NYC Area RBA: 31 March 2017


Frilled Coquette,©BirdQuest

- RBA
* New York
* New York City, Long Island, Westchester County
* Mar. 31, 2017
* NYNY1703.31

- Birds mentioned
MEW GULL+
TOWNSEND'S SOLITAIRE+
(+ Details requested by NYSARC)

ROSS'S GOOSE
EURASIAN WIGEON
Red-necked Grebe
EARED GREBE
Great Egret
Snowy Egret
Black-crowned Night-Heron
Glossy Ibis
NORTHERN GOSHAWK
American Oystercatcher
Piping Plover
Greater Yellowlegs
Wilson's Snipe
BLACK-HEADED GULL
Iceland Gull
Lesser Black-backed Gull
RED-HEADED WOODPECKER
Pileated Woodpecker
Northern Rough-winged Swallow
Barn Swallow
Brown Thrasher
Palm Warbler
Pine Warbler
Chipping Sparrow
Seaside Sparrow
Swamp Sparrow
RED CROSSBILL

- Transcript

If followed by (+) please submit documentation of your report
electronically and use the NYSARC online submission form found at
http://www.nybirds.org/NYSARC/goodreport.htm

You can also send reports and digital image files via email to
nysarc44(at)nybirds{dot}org.

If electronic submission is not possible, hardcopy reports and photos or
sketches are welcome. Hardcopy documentation should be mailed to:

        Gary Chapin - Secretary
        NYS Avian Records Committee (NYSARC)
        125 Pine Springs Drive
        Ticonderoga, NY 12883

Hotline: New York City Area Rare Bird Alert
Number: (212) 979-3070

To report sightings call:
Tom Burke (212) 372-1483 (weekdays, during the day)
Tony Lauro at (631) 734-4126 (Long Island)

Compiler: Tom Burke, Tony Lauro
Coverage: New York City, Long Island, Westchester County

Transcriber: Ben Cacace

BEGIN TAPE

Greetings. This is the New York Rare Bird Alert for Friday, March 31st 2017
at 7pm. The highlights of today's tape are MEW GULL, TOWNSEND'S SOLITAIRE,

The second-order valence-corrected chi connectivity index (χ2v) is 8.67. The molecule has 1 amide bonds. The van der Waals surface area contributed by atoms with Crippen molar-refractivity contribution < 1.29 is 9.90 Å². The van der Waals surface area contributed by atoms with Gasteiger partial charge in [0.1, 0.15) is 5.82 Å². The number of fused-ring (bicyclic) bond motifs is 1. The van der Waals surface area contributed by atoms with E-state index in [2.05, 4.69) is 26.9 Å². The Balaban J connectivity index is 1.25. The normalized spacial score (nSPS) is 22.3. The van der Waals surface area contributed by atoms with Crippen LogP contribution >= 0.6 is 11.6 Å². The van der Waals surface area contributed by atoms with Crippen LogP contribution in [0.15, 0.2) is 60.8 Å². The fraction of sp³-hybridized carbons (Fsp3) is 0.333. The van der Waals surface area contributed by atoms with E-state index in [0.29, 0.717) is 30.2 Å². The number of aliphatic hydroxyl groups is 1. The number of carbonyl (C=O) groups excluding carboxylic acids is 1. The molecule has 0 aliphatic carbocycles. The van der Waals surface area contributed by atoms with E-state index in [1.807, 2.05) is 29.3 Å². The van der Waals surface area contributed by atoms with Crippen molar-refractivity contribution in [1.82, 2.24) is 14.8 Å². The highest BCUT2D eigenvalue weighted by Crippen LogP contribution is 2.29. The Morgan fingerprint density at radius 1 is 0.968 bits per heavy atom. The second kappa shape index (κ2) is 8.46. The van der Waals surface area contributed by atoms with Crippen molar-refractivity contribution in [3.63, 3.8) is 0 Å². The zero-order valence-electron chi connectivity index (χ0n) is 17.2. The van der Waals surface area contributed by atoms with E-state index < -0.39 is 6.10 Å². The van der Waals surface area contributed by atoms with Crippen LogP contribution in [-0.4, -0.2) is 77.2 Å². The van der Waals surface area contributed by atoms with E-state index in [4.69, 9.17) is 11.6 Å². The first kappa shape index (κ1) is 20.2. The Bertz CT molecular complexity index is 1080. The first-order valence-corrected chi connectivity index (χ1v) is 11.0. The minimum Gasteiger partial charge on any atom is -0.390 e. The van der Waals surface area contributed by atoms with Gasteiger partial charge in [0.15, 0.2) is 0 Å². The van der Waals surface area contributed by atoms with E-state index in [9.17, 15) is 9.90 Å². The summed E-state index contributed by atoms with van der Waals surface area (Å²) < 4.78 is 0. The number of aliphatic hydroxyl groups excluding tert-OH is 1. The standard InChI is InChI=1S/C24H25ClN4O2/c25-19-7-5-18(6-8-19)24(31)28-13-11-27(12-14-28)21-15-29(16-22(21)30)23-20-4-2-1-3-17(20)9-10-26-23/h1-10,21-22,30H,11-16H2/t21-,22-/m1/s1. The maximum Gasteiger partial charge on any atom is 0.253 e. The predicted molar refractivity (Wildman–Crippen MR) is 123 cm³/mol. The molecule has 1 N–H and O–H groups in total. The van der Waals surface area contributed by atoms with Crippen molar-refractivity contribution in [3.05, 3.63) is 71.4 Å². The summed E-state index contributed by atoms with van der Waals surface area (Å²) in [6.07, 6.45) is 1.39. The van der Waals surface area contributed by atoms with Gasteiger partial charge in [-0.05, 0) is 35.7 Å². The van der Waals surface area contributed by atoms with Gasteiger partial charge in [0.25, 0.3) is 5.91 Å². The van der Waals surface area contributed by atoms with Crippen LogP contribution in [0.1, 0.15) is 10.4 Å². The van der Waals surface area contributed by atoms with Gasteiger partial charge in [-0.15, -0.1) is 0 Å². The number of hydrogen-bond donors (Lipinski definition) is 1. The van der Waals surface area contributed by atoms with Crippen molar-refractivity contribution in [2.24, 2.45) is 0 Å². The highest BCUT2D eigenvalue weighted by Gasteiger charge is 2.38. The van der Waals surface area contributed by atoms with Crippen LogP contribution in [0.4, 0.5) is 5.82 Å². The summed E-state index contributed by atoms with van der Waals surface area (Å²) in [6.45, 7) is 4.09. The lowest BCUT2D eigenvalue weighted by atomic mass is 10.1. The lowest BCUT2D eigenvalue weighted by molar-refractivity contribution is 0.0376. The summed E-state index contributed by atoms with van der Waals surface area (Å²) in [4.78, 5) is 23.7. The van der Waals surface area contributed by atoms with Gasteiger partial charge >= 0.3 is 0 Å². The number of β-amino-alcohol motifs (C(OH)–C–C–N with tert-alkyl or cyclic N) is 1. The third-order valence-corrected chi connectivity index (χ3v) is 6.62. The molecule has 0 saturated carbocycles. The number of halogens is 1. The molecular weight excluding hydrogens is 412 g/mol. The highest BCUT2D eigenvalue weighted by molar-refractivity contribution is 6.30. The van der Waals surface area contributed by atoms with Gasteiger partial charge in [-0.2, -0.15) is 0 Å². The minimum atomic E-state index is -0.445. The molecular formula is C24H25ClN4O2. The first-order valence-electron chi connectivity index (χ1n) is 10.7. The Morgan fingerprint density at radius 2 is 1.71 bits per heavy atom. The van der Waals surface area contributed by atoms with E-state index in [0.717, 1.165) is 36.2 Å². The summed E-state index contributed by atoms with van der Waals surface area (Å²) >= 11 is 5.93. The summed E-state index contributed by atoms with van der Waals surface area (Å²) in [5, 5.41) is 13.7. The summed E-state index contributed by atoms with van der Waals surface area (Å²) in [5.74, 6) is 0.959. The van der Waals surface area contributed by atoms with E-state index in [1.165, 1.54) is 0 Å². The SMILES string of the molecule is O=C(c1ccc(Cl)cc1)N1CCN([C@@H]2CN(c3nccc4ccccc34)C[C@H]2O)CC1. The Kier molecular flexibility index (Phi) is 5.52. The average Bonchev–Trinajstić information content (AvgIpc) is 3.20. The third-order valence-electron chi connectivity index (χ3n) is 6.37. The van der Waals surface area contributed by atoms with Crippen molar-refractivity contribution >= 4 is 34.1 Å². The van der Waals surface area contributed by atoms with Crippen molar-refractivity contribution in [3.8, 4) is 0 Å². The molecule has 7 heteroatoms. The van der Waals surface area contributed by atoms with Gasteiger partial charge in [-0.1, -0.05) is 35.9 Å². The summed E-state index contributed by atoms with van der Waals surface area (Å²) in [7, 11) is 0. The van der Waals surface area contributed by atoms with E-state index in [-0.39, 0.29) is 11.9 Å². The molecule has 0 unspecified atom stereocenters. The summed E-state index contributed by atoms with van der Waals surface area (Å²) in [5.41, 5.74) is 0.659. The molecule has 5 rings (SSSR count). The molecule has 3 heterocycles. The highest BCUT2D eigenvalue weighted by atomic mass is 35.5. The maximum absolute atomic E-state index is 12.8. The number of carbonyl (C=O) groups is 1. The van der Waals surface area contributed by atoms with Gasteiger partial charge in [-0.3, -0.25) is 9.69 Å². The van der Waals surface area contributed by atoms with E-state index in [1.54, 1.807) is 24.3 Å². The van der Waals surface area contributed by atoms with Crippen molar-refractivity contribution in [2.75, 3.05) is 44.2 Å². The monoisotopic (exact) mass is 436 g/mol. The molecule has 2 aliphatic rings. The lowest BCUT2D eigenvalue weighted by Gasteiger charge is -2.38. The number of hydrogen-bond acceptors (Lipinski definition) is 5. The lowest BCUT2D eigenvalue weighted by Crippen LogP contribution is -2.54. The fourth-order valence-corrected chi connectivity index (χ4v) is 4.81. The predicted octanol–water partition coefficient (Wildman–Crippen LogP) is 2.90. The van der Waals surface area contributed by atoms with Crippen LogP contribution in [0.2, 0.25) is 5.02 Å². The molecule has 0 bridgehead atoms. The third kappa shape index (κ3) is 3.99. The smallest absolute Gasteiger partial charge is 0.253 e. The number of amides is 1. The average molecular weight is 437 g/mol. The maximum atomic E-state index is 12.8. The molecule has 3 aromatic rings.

BLACK-HEADED GULL, EARED GREBE, ROSS'S GOOSE, EURASIAN WIGEON, NORTHERN
GOSHAWK, RED-HEADED WOODPECKER, RED CROSSBILL and Spring migrants.

On Staten Island on Wednesday an adult MEW GULL was first spotted at Miller
Field in New Dorp before later relocating to nearby Midland Beach joining
the Ring-billed Gull flocks there. Apparently the new world form
brachyrhynchus the MEW GULL was not relocated Thursday or today.

The TOWNSEND'S SOLITAIRE was still on location Monday near blue house #1625
North Sea Drive in Southold but we have no subsequent reports.

An immature BLACK-HEADED GULL was spotted in Moriches Sunday where Route 80
crosses over the Forge River.

The EARED GREBE was reported as recently as yesterday off Oak Beach in Fire
Island Inlet.

A ROSS'S GOOSE appeared Thursday at Hendrickson Park in Valley Stream where
a RED-HEADED WOODPECKER also continues.

A drake EURASIAN WIGEON was still present Thursday at the Marine Park Salt
Marsh Nature Center in Brooklyn.

The 2 lingering immature NORTHERN GOSHAWKS were reported as recently as
Wednesday at Massapequa Preserve and Tuesday in Prospect Park where it was
seen near Breeze Hill.

A pair of RED CROSSBILLS were still present last weekend at the Edgewood
Oak Brush Plains Preserve in Deer Park but we have no more recent data.

ICELAND GULL was still present in Brooklyn last Saturday. Today 2 LESSER
BLACK-BACKED GULLS and a nice count of 19 WILSON'S SNIPES were present at
Floyd Bennett Field with other LESSER BLACK-BACKEDS during the week seen
Saturday at Cammann's Pond in Merrick, at Sunken Meadow State Park and in
Lattingtown.

A few RED-NECKED GREBES around included 2 at Coney Island Beach last
Saturday and one lingering on Central Park reservoir. A RED-HEADED
WOODPECKER continues in Central Park just west of East 68th Street with
another still in Kissena Park Wednesday. And unusual was a PILEATED
WOODPECKER at Inwood Hill Park last Saturday.

A reasonable and not unexpected influx of migrants this week has featured
GREAT and SNOWY EGRETS, BLACK-CROWNED NIGHT-HERON, GLOSSY IBIS, PIPING
PLOVER, AMERICAN OYSTERCATCHER, GREATER YELLOWLEGS, NORTHERN ROUGH-WINGED
and BARN SWALLOWS, BROWN THRASHER, PINE and PALM WARBLERS and CHIPPING,
SEASIDE and SWAMP SPARROWS.

To phone in reports during the day except Sunday call Tom Burke at (212)
372-1483.

This service is sponsored by the Linnaean Society of New York and the
National Audubon Society. Thank you for calling.

- End transcript

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